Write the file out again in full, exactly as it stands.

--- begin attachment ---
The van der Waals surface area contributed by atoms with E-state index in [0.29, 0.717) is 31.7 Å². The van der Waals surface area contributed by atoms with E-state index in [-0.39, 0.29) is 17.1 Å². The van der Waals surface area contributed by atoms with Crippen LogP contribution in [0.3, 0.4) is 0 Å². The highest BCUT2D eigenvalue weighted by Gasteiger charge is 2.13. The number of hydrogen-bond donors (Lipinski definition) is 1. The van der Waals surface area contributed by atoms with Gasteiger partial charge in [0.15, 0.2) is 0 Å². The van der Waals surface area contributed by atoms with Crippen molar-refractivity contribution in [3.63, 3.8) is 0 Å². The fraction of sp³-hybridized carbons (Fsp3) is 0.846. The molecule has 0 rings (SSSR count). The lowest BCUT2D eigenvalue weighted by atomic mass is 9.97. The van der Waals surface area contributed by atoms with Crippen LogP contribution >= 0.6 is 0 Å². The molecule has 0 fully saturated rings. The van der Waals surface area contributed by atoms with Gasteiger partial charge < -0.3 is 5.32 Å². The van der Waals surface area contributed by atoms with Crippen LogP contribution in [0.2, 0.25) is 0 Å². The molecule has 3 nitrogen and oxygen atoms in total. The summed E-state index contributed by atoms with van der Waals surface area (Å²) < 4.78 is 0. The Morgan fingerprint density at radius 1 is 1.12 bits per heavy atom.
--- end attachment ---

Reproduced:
The van der Waals surface area contributed by atoms with E-state index in [0.29, 0.717) is 31.7 Å². The van der Waals surface area contributed by atoms with E-state index in [-0.39, 0.29) is 17.1 Å². The van der Waals surface area contributed by atoms with Crippen LogP contribution in [0.3, 0.4) is 0 Å². The highest BCUT2D eigenvalue weighted by Gasteiger charge is 2.13. The number of hydrogen-bond donors (Lipinski definition) is 1. The van der Waals surface area contributed by atoms with Gasteiger partial charge in [0.15, 0.2) is 0 Å². The van der Waals surface area contributed by atoms with Crippen molar-refractivity contribution in [3.63, 3.8) is 0 Å². The fraction of sp³-hybridized carbons (Fsp3) is 0.846. The molecule has 0 rings (SSSR count). The lowest BCUT2D eigenvalue weighted by atomic mass is 9.97. The van der Waals surface area contributed by atoms with Crippen LogP contribution >= 0.6 is 0 Å². The molecule has 0 fully saturated rings. The van der Waals surface area contributed by atoms with Gasteiger partial charge < -0.3 is 5.32 Å². The van der Waals surface area contributed by atoms with Crippen LogP contribution in [0.2, 0.25) is 0 Å². The molecule has 3 nitrogen and oxygen atoms in total. The summed E-state index contributed by atoms with van der Waals surface area (Å²) < 4.78 is 0. The Morgan fingerprint density at radius 1 is 1.12 bits per heavy atom.